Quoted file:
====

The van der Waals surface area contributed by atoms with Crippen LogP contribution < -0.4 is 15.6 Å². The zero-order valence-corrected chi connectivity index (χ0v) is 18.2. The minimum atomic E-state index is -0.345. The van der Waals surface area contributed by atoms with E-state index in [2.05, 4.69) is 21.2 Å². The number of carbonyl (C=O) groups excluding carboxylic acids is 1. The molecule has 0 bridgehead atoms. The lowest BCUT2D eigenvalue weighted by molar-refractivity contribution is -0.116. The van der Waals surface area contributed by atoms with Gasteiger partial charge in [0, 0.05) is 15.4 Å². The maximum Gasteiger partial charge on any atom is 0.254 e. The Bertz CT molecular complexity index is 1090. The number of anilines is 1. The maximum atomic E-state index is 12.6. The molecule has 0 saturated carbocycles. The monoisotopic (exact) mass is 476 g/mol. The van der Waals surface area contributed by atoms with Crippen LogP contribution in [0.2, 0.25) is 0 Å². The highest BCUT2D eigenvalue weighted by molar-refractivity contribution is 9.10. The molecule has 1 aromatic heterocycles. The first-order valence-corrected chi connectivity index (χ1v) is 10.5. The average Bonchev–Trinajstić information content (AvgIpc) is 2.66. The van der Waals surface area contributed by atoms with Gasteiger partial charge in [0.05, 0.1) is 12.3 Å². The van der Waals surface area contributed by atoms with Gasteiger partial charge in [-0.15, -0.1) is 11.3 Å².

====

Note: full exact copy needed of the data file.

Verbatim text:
The van der Waals surface area contributed by atoms with Crippen LogP contribution < -0.4 is 15.6 Å². The zero-order valence-corrected chi connectivity index (χ0v) is 18.2. The minimum atomic E-state index is -0.345. The van der Waals surface area contributed by atoms with E-state index in [2.05, 4.69) is 21.2 Å². The number of carbonyl (C=O) groups excluding carboxylic acids is 1. The molecule has 0 bridgehead atoms. The lowest BCUT2D eigenvalue weighted by molar-refractivity contribution is -0.116. The van der Waals surface area contributed by atoms with Gasteiger partial charge in [0, 0.05) is 15.4 Å². The maximum Gasteiger partial charge on any atom is 0.254 e. The Bertz CT molecular complexity index is 1090. The number of anilines is 1. The maximum atomic E-state index is 12.6. The molecule has 0 saturated carbocycles. The monoisotopic (exact) mass is 476 g/mol. The van der Waals surface area contributed by atoms with Crippen LogP contribution in [0.2, 0.25) is 0 Å². The highest BCUT2D eigenvalue weighted by molar-refractivity contribution is 9.10. The molecule has 1 aromatic heterocycles. The first-order valence-corrected chi connectivity index (χ1v) is 10.5. The average Bonchev–Trinajstić information content (AvgIpc) is 2.66. The van der Waals surface area contributed by atoms with Gasteiger partial charge in [0.05, 0.1) is 12.3 Å². The van der Waals surface area contributed by atoms with Gasteiger partial charge in [-0.15, -0.1) is 11.3 Å².